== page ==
Chase Neill, 32, decided to represent himself in the trial, according to the Washington Examiner. He was saying that he was only relaying a message from God when he left a voicemail at LaTurner’s office that said “I will kill you.”
“This is not me saying, ‘I’m going to chase you down with a knife,’ or something like that,” he said.
The jury was unconvinced, so they found him guilty on Thursday, two days after the beginning of the trial. The Topeka Capital-Journal reported that Neill remained stoic when he was read his verdict.
The court’s decision to allow Neill to represent himself was controversial since court records showed that, previously, he had sustained a traumatic head injury, and Judge Holly Teeter was afraid that it may affect his ability to represent himself properly in the court.
According to Teeter, Neill has “a mental disease and that the mental disease renders him unable to assist properly in his defense.” Despite all of that evidence, he was still deemed fit to stand trial after a psychological evaluation.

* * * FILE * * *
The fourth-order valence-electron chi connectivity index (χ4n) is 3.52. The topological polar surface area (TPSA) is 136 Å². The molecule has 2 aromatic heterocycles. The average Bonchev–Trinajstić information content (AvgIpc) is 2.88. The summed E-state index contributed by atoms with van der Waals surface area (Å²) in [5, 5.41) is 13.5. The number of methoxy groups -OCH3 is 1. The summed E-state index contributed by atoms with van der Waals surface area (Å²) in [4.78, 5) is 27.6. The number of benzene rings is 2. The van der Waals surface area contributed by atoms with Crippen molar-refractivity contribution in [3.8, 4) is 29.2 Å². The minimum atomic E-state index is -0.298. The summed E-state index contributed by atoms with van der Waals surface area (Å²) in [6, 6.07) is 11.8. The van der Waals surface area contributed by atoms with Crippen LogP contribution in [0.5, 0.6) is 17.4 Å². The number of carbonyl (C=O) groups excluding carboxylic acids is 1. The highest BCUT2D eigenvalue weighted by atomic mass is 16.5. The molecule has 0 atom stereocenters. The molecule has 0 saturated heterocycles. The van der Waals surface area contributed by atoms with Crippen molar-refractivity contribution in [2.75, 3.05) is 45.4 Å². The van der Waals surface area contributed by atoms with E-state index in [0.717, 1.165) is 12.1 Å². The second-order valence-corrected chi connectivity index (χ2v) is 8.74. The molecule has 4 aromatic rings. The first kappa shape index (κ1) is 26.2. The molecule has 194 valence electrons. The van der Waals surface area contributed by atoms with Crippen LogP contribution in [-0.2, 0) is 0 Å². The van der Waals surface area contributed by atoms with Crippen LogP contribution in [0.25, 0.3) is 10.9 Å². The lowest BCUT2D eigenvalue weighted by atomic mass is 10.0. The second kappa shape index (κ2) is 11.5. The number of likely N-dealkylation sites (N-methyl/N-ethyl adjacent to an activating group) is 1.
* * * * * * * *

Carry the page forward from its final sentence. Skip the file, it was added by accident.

The Associated Press reported that the height of the trial was on Wednesday when Neill cross-examined LaTurner himself.
In the exchange, Neill asked if it was reasonable to identify himself in the voicemail as the son of God.
“I thought the whole voicemail was unreasonable, especially the death threat parts,” LaTurner said.
LaTurner celebrated the conviction when he released a statement thanking law enforcement and the legal system.
“Violence and threats of violence have no place in our society,” LaTurner said.
“My family and I want to thank the U.S. Attorney’s office, Capitol Police, FBI and other federal and local law enforcement officers for doing their jobs with honesty and integrity,” he added.